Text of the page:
Seaside and Wayside, Book Two  by Julia McNair Wright

The Ant's Home

A NTS live in nests, made in the earth. We call them ant-hills, from the shape of the part that is above ground. It is the queen ant who begins to build the ant-hill.


The New Home

Like the mother wasp, the ant works on her nest until enough ants grow up to do all the work. After that, like the queen bee, she does no work. The work ants will not allow her to go from home.

When the ant finds a place for her home, how does she take off her wings? They would be in her way while she worked. She presses the edge of a wing upon the ground and so pushes it up and loosens the hook, just as you unhook a dress. Then she begins to dig. She acts at first much as your dog does when he digs after a chipmunk or a rabbit.

The ant lays her big head close to the ground. With her fore-feet she digs up the soil, and tosses it back between her hind legs. She digs as her cousin, Mrs. Wasp, digs.

She keeps waving her little feelers, as if to find out the kind of soil. Soon she has a hole deep enough to cover her body. It is too deep for her to throw out the dirt with her feet. Now she uses her feet, and her jaws, also, to dig with.


Sappers and Miners

Where the soil is sandy, she takes it out, grain by grain. At first, she must back out of her hole. Soon her hall-way is so wide that she can turn about after she has backed a few steps.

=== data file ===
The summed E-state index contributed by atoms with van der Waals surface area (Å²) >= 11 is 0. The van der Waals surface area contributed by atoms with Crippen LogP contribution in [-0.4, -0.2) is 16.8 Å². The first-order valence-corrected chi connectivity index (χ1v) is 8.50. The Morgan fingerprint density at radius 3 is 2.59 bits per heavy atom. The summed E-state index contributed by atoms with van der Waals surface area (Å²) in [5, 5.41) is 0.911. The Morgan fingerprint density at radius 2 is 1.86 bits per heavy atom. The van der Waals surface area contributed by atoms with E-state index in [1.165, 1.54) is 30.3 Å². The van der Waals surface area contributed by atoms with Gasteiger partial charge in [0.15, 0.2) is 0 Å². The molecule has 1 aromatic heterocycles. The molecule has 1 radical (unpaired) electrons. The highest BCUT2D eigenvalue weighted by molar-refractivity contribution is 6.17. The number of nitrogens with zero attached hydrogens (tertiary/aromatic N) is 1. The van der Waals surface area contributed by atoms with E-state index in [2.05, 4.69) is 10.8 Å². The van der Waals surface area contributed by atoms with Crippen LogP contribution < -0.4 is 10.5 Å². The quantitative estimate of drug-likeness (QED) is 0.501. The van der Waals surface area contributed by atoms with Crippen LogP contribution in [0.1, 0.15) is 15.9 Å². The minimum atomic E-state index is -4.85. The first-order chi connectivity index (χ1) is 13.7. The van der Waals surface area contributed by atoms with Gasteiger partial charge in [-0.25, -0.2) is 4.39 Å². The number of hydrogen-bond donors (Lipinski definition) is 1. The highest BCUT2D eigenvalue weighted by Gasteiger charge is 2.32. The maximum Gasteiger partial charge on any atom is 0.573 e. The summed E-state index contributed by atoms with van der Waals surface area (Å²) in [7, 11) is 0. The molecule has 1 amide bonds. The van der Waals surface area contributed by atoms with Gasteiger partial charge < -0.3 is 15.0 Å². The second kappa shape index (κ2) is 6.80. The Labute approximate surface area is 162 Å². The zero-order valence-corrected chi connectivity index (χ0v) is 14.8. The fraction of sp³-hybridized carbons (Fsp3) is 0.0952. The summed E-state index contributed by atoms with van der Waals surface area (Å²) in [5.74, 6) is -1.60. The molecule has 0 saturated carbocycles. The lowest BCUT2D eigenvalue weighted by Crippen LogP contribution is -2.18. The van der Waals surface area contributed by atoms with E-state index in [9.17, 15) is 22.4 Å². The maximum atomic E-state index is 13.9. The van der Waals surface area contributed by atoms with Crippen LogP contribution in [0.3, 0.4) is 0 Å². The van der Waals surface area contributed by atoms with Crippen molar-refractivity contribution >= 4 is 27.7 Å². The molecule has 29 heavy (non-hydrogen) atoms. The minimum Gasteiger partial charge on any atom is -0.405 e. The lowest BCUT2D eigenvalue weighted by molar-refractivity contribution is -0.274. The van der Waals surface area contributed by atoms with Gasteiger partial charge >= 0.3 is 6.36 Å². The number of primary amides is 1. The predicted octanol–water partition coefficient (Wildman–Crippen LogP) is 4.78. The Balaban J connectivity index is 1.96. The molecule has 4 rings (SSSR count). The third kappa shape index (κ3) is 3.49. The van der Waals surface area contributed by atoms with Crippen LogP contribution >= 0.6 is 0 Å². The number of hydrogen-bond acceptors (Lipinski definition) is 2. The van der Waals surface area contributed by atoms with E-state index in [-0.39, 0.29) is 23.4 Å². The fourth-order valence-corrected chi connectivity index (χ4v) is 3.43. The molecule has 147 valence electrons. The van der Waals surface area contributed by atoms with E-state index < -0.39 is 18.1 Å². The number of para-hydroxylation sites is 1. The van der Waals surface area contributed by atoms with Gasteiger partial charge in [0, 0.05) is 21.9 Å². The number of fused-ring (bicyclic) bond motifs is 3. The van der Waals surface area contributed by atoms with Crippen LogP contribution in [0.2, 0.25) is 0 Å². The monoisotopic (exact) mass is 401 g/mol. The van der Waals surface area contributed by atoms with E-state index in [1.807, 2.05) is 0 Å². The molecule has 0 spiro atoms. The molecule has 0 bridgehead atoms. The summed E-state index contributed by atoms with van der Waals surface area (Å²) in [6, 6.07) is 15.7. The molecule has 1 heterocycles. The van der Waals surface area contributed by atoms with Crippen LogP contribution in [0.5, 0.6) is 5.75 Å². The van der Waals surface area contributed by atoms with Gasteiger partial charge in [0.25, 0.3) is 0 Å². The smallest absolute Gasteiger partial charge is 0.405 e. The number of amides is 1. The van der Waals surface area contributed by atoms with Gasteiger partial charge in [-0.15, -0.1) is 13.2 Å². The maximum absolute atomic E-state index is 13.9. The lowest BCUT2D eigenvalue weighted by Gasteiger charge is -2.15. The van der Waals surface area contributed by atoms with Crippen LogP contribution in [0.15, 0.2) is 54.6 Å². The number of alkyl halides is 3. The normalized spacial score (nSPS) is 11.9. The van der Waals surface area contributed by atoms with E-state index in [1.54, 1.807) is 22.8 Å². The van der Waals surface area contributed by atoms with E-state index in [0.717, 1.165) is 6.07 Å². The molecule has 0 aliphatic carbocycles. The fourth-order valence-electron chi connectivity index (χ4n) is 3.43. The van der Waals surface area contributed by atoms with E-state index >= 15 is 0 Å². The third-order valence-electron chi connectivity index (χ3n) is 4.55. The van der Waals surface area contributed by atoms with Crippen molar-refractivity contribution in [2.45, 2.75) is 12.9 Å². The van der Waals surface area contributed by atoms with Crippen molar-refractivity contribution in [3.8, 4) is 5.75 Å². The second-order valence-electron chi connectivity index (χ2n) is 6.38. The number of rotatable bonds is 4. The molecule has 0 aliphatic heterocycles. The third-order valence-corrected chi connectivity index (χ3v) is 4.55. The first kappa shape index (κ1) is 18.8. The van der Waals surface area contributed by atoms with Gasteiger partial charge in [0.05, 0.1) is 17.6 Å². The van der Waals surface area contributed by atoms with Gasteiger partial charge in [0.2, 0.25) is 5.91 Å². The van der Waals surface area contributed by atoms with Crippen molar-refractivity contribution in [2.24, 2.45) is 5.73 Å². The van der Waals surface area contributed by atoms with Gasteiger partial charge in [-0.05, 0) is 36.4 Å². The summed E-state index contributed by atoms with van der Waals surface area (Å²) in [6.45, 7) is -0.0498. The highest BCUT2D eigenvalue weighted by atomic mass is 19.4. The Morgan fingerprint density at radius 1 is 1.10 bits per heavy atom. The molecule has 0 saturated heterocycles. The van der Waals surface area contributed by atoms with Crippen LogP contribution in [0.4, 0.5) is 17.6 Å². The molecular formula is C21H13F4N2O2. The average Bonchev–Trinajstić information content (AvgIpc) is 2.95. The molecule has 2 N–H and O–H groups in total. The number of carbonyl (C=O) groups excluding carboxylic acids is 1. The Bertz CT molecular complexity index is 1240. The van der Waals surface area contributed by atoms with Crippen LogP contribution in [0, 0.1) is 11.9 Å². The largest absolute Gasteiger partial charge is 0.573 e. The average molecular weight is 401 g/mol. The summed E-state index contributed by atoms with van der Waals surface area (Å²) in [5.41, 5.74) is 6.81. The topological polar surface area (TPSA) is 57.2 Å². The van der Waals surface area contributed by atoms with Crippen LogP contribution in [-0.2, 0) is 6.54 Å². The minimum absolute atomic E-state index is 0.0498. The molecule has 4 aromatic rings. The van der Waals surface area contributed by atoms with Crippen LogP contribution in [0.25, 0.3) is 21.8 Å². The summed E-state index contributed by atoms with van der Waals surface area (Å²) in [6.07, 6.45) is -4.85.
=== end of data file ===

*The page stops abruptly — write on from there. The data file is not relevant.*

Ants are very kind to each other in their work. If they push or tread on each other in their haste, they never fight about it.

The ants know how to work and how to rest. After a little hard work they stop, clean their bodies, take some food, and sleep.

As the making of the hall goes on, the ants bite off with their jaws bits of dirt, and roll them up with their feet. They soon use the hind part of the body to press and push the earth into a firm ball. These balls are carried out and laid by the door. By degrees the balls form the "ant-hill."

When the hall is two or three inches long, they make a room. Then they make more halls and more rooms. The rooms are for eggs, for larvæ, for pupæ, and for food.


Sappers and Miners

People who have studied much about ants have had them build nests in glass jars. Thus they have been able to see how they work.

To make a room, the ants often have to stand on their hind legs, and bite the earth off, as they reach up their heads. Sometimes the ant lies on its side, to clean off or smooth the side wall. They have been seen at work, lying on their backs, as men do in mines.

The jaws of the ant have tiny teeth. In old work ants the teeth are often quite worn off. The feet and jaws of the ant are well made for digging. The feet have small hairs. By the aid of these the ants can run up a piece of glass, or hang on a wall, as you would say, "upside down."

An ant-hill is made of very many little halls and rooms. Some open into each other; some do not. The rooms are bedrooms, nurseries, pantries, and dining rooms. Many of the rooms are shaped like a horseshoe. Some are round.

The ants press and knead the floors and walls to make them hard and smooth. Sometimes they line them with a sticky soil, like paste, to keep the earth from falling in.

Some ants seem to make a kind of glue, or varnish, with which they line their walls.